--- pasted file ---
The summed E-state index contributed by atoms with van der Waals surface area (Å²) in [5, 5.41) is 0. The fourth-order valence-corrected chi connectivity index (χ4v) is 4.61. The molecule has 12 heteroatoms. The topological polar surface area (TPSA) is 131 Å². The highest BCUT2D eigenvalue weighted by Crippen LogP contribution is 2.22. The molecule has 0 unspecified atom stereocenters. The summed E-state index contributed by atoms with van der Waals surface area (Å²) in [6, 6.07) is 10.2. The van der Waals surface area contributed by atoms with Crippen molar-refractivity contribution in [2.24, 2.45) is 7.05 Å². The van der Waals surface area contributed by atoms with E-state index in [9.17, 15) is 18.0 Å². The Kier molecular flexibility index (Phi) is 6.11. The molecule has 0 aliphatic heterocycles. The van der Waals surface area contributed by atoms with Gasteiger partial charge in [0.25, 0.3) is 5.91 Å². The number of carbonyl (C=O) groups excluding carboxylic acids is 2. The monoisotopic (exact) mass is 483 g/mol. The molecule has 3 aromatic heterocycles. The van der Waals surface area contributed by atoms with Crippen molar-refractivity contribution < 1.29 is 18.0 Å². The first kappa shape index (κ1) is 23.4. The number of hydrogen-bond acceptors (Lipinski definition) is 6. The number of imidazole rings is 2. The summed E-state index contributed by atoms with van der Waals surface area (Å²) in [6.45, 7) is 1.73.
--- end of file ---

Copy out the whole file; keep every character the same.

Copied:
The summed E-state index contributed by atoms with van der Waals surface area (Å²) in [5, 5.41) is 0. The fourth-order valence-corrected chi connectivity index (χ4v) is 4.61. The molecule has 12 heteroatoms. The topological polar surface area (TPSA) is 131 Å². The highest BCUT2D eigenvalue weighted by Crippen LogP contribution is 2.22. The molecule has 0 unspecified atom stereocenters. The summed E-state index contributed by atoms with van der Waals surface area (Å²) in [6, 6.07) is 10.2. The van der Waals surface area contributed by atoms with Crippen molar-refractivity contribution in [2.24, 2.45) is 7.05 Å². The van der Waals surface area contributed by atoms with E-state index in [9.17, 15) is 18.0 Å². The Kier molecular flexibility index (Phi) is 6.11. The molecule has 0 aliphatic heterocycles. The van der Waals surface area contributed by atoms with Gasteiger partial charge in [0.25, 0.3) is 5.91 Å². The number of carbonyl (C=O) groups excluding carboxylic acids is 2. The monoisotopic (exact) mass is 483 g/mol. The molecule has 3 aromatic heterocycles. The van der Waals surface area contributed by atoms with Crippen molar-refractivity contribution < 1.29 is 18.0 Å². The first kappa shape index (κ1) is 23.4. The number of hydrogen-bond acceptors (Lipinski definition) is 6. The number of imidazole rings is 2. The summed E-state index contributed by atoms with van der Waals surface area (Å²) in [6.45, 7) is 1.73.